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Crazytown, DC - Blather. Rants. Repeat.
A Møøse once bit my sister ...
Crazytown, DC
It's somehow fitting that the third series of House of Cards episodes dropped on the same weekend as the CPAC convention. The latter is the annual orgy of conservative wackadoodery where the contenders for the next Presidential race (which is now pretty much an every-year thing) vie to out-crazy each other.  This year, the organizers made the mistake of opening their Twitter feed to suggestions for the candidates.  Here's a sample from just the last few minutes; the whole running thread in all its glory is here.


As one commenter quickly observed, the whole exercise is doomed to fail, since most bumper stickers don't have room for even 140 characters- fewer still if a third of it is taken up with a picture of Obummer with a ring through his nose.


Although he's nominally a Democrat, Frank Underwood shares much more with the CPAC-adoodles than he does members of his own party. Image is everything; the opening scene of 3:1 is all about that, as is his ruthless control of his image.  Ruthlessness, as well, is what got him from a middle-bench role in his party hierarchy at the start of Series 1, to VP at its end, and now to the leadership of the not-so-free world as we enter the third round.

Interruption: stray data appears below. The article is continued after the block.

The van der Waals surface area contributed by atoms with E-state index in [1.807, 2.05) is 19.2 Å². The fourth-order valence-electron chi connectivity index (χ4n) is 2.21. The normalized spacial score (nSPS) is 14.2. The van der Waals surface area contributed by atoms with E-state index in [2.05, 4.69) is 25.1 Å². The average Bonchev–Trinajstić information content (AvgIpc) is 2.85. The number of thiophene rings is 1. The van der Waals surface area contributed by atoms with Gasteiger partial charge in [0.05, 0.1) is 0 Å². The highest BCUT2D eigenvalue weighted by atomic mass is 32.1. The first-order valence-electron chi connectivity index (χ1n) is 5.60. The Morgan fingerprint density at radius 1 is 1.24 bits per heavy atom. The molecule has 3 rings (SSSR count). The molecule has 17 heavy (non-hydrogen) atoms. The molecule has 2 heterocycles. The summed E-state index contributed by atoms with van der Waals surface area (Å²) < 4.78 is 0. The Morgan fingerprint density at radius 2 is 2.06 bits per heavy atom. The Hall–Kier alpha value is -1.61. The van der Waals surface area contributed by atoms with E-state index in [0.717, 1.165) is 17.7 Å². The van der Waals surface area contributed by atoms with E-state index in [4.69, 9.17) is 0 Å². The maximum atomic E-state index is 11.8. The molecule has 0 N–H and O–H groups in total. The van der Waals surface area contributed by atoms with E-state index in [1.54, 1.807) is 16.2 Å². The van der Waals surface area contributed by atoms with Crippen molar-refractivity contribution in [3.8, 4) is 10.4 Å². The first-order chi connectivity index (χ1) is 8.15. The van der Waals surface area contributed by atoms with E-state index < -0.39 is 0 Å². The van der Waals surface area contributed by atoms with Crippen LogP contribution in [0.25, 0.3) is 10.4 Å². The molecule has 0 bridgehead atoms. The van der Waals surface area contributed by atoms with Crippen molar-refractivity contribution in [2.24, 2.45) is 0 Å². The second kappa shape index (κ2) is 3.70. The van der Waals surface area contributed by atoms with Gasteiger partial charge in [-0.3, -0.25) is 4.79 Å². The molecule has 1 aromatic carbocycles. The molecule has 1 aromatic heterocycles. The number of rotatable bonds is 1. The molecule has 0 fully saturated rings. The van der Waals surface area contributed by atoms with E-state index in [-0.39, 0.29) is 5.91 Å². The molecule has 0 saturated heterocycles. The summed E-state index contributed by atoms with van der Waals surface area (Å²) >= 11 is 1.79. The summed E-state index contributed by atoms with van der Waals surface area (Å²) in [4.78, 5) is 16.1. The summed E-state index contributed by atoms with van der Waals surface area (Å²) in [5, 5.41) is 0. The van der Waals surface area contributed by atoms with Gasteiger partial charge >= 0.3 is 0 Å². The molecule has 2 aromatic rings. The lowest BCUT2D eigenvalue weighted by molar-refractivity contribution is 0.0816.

Another well-timed coincidence in the show's arrival is that we just got the first disk of Tanner '88, a mockumentary of Presidential politics that Doonesbury's Garry Trudeau and legendary director Robert Altman did during the actual 1988 campaign season. It's dated, and the production values are way below what we now expect from HBO, but one amazing part of it was how they got real candidates, including real Republican candidates running at the time, to do cameos on the show.  Even Pat Robertson, as well as Bob Dole, play along with the act in just the first half of the first episode. Today, the likes of Scott Walker and Sarah Palin wouldn't be caught dead "pallin' around with terrorists," which is what they consider Hollywood and the "liburul media" to be. Maybe I'm forgetting something, but I don't think any real Washingtonian has ever appeared on HOC, despite its success and critical acclaim.  Probably because they're all afraid that Frank would outshine them, out-orate them, and quite possibly kill them.

You might very well think I'm going to crawl under the covers and binge-watch the whole thing. I couldn't possibly comment;)
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